In this session the students look for patterns in tukutuku patterns. In particular they find ways to count the number of tuinga (cross stitches) in a given pattern and use their counting strategy for one member of the pattern to predict further members. They are also encouraged to look for relationships between variables in each tukutuku pattern.
The session is driven by two resources;
- The session two PowerPoint provides coloured slides of each pattern to support students to structure (organise) the pattern
- Copymaster 3 provides students with a template to record what they see without spending time laboriously copying the patterns
Give each student a copy of Copymaster 3 to record their thinking and follow this sequence:
Slide one: Discuss how tukutuku panels are created by cross-stitching horizontal and vertical rods or wooden panels with square arrays of holes. The rods are called kaho and the stitches are called tuinga.
Slide two: Ask the students to describe how the pattern grows. They should notice the shape is triangular (tapatoru means triangle) and that each layer is requiring more stitches than the one before. Some students might predict how many stitches will be needed for the next layer. There will need to be twelve stitches on each side of the triangle so 33 stitches in total, allowing for the overlaps at the corners.
Slide three: Ask your students to find a way to count the number of stitches in ‘chunks’ rather than one at a time. Get them to share how they saw the pattern with a partner before you have a class discussion. If you have an interactive whiteboard you might draw on the patterns to highlight the ‘chunks’ students are using or have students do so themselves.
Slide four: Finding out if the strategy you applied to one member of the pattern works on further members is an important step in generalisation. Again get them to share their strategies with a partner before discussing possibilities with the class. Encourage you students to find manageable ‘chunks’ that will be in any triangular layer pattern like that. For example, student might count the bottom side then what remains of the right side then finally the inclined side. This produces an interesting sum of 9 + 8 + 7 = 24 crosses. “But 24 equals 3 x 8. Is that important? What would the sum for the next pattern be?”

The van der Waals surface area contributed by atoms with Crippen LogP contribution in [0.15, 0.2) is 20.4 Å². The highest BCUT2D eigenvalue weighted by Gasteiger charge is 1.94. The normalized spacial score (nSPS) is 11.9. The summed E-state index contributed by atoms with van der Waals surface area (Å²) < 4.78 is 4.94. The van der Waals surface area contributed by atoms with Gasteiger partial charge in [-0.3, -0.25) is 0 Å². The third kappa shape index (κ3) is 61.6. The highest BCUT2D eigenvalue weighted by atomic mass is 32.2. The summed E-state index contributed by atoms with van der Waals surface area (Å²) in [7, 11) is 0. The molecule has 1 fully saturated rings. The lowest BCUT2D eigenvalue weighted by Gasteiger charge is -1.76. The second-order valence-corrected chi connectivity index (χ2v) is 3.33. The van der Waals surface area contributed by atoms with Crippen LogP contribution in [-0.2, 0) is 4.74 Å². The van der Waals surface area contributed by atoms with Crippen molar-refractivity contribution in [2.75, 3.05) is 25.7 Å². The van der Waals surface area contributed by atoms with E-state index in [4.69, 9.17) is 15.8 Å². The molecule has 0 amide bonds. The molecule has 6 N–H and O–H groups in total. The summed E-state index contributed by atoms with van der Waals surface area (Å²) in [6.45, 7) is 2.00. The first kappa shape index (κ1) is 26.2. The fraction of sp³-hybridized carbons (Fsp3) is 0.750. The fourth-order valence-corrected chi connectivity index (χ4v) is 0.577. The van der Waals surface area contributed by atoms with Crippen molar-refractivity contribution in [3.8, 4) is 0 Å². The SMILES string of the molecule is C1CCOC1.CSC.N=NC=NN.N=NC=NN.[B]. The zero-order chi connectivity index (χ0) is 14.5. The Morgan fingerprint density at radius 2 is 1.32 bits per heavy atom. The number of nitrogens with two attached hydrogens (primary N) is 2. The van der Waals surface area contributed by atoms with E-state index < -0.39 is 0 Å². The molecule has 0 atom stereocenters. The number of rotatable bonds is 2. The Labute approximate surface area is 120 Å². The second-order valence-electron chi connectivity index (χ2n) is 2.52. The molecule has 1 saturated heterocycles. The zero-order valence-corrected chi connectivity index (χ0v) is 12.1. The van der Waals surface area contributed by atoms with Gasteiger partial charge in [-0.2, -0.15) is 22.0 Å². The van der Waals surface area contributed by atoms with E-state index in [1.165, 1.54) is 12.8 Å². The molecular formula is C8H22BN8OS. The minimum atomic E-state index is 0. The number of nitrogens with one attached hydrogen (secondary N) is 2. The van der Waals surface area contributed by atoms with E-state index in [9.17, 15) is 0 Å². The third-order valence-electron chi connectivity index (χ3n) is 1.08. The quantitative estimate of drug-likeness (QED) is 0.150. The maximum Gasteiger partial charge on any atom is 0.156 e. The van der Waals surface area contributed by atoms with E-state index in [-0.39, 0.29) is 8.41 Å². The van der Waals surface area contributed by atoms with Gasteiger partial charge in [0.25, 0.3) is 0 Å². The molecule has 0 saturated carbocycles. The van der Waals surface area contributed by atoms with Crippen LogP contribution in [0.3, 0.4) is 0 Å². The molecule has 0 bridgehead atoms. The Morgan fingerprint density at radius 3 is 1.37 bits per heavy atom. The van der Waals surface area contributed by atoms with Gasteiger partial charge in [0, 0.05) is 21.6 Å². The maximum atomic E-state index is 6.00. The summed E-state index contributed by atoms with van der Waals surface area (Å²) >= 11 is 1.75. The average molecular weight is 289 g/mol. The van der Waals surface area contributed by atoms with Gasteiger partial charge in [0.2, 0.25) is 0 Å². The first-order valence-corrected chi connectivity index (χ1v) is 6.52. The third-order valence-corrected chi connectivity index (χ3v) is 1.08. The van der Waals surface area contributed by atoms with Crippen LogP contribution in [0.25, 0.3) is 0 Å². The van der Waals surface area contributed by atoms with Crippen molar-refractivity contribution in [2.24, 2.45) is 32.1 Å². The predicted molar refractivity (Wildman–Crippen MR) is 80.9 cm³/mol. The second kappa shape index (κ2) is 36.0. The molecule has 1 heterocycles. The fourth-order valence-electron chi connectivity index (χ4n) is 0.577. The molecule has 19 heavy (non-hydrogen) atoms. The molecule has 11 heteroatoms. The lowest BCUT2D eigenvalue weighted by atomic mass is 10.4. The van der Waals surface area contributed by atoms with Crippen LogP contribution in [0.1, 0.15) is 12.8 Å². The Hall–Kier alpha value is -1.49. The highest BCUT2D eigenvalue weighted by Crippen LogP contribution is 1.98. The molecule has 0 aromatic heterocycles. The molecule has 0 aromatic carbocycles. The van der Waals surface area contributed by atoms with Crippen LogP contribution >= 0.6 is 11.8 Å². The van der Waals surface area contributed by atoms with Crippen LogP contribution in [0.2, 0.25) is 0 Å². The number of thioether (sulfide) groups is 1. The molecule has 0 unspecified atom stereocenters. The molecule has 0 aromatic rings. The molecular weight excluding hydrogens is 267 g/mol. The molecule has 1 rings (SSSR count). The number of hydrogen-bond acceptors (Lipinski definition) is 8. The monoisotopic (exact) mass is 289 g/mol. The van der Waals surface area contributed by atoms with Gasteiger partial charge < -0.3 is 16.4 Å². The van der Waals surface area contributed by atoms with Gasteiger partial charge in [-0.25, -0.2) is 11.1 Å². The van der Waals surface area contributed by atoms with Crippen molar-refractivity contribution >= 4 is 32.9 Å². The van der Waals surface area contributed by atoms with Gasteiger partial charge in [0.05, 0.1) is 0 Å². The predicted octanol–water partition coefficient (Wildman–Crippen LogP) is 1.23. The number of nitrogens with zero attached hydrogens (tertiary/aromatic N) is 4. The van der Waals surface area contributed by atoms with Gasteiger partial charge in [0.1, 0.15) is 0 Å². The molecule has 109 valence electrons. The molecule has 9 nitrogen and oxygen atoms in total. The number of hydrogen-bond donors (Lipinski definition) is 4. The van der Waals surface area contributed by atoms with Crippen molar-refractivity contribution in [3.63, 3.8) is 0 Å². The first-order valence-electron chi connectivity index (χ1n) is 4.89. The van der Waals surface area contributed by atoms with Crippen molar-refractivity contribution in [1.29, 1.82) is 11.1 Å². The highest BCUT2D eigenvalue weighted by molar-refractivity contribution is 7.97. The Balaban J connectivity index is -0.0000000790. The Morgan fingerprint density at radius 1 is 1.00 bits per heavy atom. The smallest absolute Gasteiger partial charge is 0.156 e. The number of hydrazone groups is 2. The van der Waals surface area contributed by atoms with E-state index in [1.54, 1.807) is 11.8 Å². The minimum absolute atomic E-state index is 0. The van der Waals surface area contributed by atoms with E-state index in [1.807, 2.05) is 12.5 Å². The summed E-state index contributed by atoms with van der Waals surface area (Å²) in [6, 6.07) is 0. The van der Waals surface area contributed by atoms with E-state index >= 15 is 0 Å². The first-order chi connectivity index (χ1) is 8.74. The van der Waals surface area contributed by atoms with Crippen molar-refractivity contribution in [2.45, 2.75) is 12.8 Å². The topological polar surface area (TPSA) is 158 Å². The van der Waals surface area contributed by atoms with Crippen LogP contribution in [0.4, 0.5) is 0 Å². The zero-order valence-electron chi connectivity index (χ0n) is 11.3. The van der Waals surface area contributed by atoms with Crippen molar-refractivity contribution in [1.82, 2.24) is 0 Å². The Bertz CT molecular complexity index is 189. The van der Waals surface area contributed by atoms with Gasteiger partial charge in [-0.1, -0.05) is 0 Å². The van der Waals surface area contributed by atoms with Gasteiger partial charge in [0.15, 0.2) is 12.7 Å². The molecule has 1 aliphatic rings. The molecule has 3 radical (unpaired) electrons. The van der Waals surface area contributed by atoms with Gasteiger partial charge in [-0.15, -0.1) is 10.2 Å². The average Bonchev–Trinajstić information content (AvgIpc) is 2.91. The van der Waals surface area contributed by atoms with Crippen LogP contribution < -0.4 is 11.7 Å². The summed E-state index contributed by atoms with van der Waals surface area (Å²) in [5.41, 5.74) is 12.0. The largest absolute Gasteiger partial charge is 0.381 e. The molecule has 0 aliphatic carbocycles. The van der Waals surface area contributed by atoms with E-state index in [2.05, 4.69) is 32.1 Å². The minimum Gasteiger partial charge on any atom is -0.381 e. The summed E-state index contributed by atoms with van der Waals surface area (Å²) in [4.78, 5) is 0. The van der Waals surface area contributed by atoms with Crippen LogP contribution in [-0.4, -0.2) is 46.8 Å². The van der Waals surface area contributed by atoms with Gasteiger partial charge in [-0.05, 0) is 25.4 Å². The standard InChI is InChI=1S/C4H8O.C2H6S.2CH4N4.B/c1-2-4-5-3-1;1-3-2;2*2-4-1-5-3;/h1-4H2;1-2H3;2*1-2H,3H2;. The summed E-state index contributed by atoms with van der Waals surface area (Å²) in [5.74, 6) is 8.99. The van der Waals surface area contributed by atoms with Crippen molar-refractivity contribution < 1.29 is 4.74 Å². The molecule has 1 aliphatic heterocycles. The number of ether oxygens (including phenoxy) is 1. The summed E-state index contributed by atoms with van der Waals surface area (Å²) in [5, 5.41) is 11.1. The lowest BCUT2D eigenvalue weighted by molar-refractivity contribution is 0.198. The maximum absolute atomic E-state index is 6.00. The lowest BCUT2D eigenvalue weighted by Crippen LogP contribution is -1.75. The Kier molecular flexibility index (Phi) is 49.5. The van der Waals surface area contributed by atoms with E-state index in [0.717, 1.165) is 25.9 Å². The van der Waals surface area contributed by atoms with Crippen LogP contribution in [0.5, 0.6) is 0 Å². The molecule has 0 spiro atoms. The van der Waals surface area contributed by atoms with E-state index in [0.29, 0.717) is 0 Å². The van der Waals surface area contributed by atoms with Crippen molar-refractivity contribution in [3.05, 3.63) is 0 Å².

Slides five to seven provide examples of how students might structure the six crosses across layer. It is also important to consider how each hypothetical student would record what they see.
Slide five: Kiri counts the crosses on one side and knows that the other two sides have the same number of crosses. She also knows that if she calculates 3 x 6 = 18 that will be three crosses too many because the corners are double counted. So she would record 3 x 6 – 3 = 15. “That’s interesting because 3 x 6 – 3 = 3 x 5 again!”
Slide six: Sione tries to avoid double counting the corners. He realises that if he includes only one corner in each side then he counts all the stitches. There are six stitches on each side, less one corner gives five stitches. So he writes 3 x 5 = 15.
Slide seven: Taylor counts the middle crosses on each side, leaving the corner stitches out. That gives her three sides with four on each side. 3 x 4 = 12 but she also needs to add on the three corner stitches to get 15. “But 3 x 4 + 3 = 3 x 5 again!”
Slide eight: Ask students to attempt this task independently and record on the copymaster how they worked it out. The problem is to imagine a tapatoru (triangle) layer being added ‘a long way further on’ in the pattern. This requires a different type of structuring. Students need to apply ‘chunks’ they saw in the examples to create a feasible further member of the pattern. Some may not have observed that the number of crosses on each side is always a multiple of three. Once a bottom side is created the other sides need to have the same number of crosses.
Look for students to apply the strategies used by themselves and others to count the stitches in their ‘further on’ layer. Encourage them not to draw every stitch and to imagine what must be there. Students might just record equations like 99 + 98 + 97 = 294 (for a tapatoru layer with 99 stitches along the base side) or 3 x 300 – 3 = 997 (for a tapatoru layer with 300 stitches on each side).
After a suitable period of investigation ask the students to share their answers in small groups so you can observe the discussion. You might choose to highlight solutions you think are particularly insightful and get the student responsible to share their strategies, particularly for counting the stitches.
Slides nine to eleven: Follow a similar process with the pātiki (flounder) design except expect the ways to structure the pattern to come from your students. Ask them to record how they found the total number of stitches (slide 10) using an equation and link that calculation to ‘chunks’ of the layer. Slide 11 gives them a chance to image how an example of the pattern might look ‘further on’.